Snapping pictures of people practicing centuries-old faith traditions in her native Jerusalem makes award-winning Israeli photojournalist Gali Tibbon feel like a time traveler.
“Every stone you step on has so much history, and if you have imagination your brain can fly,” Tibbon tells ISRAEL21c after returning from London with the title of Sony World Photography Awards Travel Photographer of the Year.
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Her winning series, “Journey to Jerusalem of Africa – Lalibela, Ethiopia,” resulted from conversations with Ethiopian pilgrims and priests walking those history-soaked stones in Israel’s capital city.
Tibbon learned that in the 12th century, Muslim rulers banned pilgrims from Jerusalem. So the Ethiopian Orthodox Christians, one of the oldest Christian sects, built their own local version of the holy city.
Every year on Christmas, pilgrims still gather in the 11 churches of “Black Jerusalem” that were carved out of monolithic rock during the 25-year reign of King Lalibela – “with, as legend has it, more than a little help from the angels.”
Tibbon documented the pilgrimage over four trips to Lalibela, which takes two and a half days to reach by car from the airport in Addis Ababa.
“Lalibela was soul photography for me,” she says.
The tiny highlands village annually hosts between 30,000 and 60,000 pilgrims. Some people had trekked for 45 days, carrying only walking sticks and sacks of grain and basic garments.
“They walk and meet others, camp out at night and continue walking by day to make it on time for the pilgrimage. It was almost biblical,” says Tibbon.
Her other internationally published and exhibited images include baptism in the Jordan River, Christian rituals in Jerusalem and Samaritan rites on the biblical Mount Gerizim.
She has been featured in the documentaries “Beyond Assignment” and “Mirrors of War” (“Trompe l’oeil”), having covered violent clashes, bombings, funerals and demonstrations in the course of her career.
“Photojournalism may seem very glamorous, but at the end of the day there is a lot of politics and handshaking,” she says. “So I always try to have a project of my own that I am passionate about. That balances my life.”
Coming with good will
Born in 1973, Tibbon was 14 when she came across LIFE magazine’s 1956 The Year in Pictures in the library of her late grandfather, Shabtai Negbi.
“He was a deputy mayor in Jerusalem and an engineer and a frustrated photographer,” she relates. “He had great books of classic photography. I remember seeing those incredible grainy black-and-white pictures. I didn’t know a camera could do that.”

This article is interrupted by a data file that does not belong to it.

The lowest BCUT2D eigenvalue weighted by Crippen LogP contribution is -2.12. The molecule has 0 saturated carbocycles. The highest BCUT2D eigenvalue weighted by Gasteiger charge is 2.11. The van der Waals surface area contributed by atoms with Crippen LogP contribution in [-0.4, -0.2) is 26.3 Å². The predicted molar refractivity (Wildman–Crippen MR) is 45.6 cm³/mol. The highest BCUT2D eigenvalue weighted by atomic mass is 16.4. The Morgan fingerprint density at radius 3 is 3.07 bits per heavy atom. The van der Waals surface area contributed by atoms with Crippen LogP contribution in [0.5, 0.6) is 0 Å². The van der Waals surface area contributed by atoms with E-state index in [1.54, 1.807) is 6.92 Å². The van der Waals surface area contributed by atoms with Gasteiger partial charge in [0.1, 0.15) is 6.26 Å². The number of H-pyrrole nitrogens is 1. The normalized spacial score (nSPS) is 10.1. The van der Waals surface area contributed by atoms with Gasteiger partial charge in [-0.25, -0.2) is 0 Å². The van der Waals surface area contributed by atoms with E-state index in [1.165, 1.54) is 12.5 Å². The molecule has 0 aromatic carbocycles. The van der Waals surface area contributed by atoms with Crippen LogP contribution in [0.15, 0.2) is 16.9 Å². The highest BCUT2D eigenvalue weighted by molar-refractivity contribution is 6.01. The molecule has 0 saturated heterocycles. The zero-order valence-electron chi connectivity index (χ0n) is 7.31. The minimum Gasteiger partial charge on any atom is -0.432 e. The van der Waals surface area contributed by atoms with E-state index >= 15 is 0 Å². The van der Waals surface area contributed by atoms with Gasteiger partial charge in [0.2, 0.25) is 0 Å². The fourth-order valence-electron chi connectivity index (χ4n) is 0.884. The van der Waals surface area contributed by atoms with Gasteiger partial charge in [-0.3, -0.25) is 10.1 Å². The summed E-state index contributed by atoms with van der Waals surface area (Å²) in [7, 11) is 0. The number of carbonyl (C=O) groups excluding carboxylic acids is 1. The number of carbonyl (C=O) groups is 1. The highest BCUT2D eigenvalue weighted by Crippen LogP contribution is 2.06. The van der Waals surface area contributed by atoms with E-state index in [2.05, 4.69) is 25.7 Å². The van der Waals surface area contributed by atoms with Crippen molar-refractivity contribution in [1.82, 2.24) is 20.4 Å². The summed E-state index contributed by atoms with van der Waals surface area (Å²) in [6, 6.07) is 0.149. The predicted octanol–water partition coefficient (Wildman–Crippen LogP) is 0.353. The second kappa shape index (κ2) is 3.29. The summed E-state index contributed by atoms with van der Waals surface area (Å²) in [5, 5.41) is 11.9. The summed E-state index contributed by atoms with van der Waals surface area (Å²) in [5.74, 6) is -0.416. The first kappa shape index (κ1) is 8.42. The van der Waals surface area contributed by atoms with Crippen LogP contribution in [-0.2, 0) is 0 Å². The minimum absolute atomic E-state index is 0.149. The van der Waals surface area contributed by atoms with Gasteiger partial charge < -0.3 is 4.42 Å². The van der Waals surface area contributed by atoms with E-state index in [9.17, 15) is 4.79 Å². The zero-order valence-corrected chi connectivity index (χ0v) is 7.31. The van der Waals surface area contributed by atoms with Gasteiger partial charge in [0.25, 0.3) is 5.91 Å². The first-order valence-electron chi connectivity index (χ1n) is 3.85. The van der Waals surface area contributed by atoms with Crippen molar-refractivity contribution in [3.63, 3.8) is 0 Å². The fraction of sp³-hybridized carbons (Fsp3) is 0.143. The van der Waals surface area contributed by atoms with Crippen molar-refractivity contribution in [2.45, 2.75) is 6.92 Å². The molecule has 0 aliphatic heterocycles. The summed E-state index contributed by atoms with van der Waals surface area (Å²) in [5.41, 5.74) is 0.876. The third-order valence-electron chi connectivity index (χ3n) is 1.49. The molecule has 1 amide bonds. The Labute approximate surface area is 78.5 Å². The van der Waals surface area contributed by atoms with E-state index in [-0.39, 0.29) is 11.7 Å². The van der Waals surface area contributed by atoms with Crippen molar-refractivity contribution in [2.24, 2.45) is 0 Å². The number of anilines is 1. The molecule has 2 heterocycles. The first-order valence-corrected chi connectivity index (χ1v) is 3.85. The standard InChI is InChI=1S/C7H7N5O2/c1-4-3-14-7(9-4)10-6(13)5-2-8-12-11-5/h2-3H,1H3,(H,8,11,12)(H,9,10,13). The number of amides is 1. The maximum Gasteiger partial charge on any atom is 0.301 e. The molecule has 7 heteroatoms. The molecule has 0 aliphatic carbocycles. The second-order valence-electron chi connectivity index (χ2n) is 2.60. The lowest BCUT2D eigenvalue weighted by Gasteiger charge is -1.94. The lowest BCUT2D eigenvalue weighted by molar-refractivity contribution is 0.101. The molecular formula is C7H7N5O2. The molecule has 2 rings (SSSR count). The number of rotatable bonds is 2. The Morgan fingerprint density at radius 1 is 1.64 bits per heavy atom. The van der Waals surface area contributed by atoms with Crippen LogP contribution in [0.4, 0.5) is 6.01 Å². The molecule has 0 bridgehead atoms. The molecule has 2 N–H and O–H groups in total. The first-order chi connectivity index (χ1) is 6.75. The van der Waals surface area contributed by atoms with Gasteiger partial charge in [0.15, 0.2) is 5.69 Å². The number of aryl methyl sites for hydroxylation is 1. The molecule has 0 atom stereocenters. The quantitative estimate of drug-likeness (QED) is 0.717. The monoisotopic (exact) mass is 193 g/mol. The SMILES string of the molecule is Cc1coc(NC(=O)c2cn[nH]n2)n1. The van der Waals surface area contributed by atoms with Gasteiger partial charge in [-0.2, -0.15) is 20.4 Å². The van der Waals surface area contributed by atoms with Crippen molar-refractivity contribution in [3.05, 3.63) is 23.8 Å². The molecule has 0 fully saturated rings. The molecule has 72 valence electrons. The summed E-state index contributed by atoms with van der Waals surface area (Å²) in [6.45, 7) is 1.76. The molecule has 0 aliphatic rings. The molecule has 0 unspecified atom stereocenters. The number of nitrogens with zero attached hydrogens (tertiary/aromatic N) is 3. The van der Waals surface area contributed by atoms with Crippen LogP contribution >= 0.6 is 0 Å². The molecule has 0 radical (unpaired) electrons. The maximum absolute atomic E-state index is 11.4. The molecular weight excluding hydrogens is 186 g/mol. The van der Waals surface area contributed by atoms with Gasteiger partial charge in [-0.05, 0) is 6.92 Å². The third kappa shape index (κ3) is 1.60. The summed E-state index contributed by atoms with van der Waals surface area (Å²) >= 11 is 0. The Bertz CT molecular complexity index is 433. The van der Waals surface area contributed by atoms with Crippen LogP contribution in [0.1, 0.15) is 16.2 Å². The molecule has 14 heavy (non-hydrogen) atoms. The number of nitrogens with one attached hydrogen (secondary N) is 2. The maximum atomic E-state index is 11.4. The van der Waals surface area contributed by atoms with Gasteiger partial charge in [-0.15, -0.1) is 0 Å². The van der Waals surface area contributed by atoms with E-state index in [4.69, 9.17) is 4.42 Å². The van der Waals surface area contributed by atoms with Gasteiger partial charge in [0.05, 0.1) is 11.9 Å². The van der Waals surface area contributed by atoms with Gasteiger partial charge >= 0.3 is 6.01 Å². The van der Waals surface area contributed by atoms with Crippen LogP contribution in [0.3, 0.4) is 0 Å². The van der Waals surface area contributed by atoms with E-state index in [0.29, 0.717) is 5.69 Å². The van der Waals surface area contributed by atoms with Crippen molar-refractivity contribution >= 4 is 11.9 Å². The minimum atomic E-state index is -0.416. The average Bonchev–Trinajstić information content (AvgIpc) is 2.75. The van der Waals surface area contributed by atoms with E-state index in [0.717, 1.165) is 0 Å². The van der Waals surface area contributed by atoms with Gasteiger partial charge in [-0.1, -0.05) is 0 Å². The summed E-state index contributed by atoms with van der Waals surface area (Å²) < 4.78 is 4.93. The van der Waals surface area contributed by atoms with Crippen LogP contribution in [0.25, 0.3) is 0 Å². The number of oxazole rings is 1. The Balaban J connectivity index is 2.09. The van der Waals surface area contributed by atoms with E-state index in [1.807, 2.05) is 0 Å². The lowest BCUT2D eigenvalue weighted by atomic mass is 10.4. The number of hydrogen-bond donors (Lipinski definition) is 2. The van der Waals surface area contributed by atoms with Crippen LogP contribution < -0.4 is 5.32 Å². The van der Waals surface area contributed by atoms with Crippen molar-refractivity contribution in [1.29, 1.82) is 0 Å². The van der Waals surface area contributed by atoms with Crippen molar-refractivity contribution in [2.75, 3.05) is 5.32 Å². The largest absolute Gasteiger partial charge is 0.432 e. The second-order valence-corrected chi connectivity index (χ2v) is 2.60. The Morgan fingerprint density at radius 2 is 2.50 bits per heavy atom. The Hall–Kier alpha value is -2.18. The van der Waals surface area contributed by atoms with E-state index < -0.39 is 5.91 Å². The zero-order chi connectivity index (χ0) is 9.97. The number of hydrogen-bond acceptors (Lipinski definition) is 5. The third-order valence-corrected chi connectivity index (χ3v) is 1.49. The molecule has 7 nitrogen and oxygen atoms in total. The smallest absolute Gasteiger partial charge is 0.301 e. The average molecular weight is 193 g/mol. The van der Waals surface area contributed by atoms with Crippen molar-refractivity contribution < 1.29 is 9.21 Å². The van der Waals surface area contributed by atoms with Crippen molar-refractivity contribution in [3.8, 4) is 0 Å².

In a photography course at the Israel Museum, she learned how to process and print film in a darkroom. Before long, the ninth-grader had acquired print paper, chemicals and film for her first camera, a Canon AL1 that she still owns.
Living near the prime minister’s residence gave Tibbon plenty of opportunity to try out her future trade. “There were always demonstrations there, with police blocking the road. Most people would turn away, but I had the opposite instinct to go and figure out what was going on,” says Tibbon.
“Photojournalism is like having a front-row seat in history. It’s not just a personal experience. I want to document and transmit it all.”
She studied for three years at the Jerusalem School of Photography, and was accepted among thousands of applicants to the Eddie Adams photography workshop in New York City.
There was no question she would return to Jerusalem.
“Jerusalem is not only a center of political tension; it’s the cradle of faith for three religions, and I spend a lot of time in the Old City.” She lives with her photographer partner just 20 minutes away by foot.
However, she constantly travels to catch the action in far-flung locales — an Orthodox Christian pilgrimage in Poland, a Gypsy pilgrimage in Southern France and Kumbh Mela in India, where about 80 million Hindu pilgrims gather over 55 days in the largest peaceful gathering on earth.
“Journey to Jerusalem of Africa – Lalibela, Ethiopia” was chosen for the Sony award from 122,000 submissions from 170 countries, a testament to Tibbon’s exceptional skill.
A daily swimmer, avid dancer and sometime half-marathon runner, Tibbon says she had no trouble communicating with her easygoing Ethiopian subjects in word and gesture.
“Amharic is a Semitic language, and many verbs and nouns are similar to Hebrew,” she explains. “I am also one of those people who has the ability to communicate without language. When you come with good will, people can sense it.”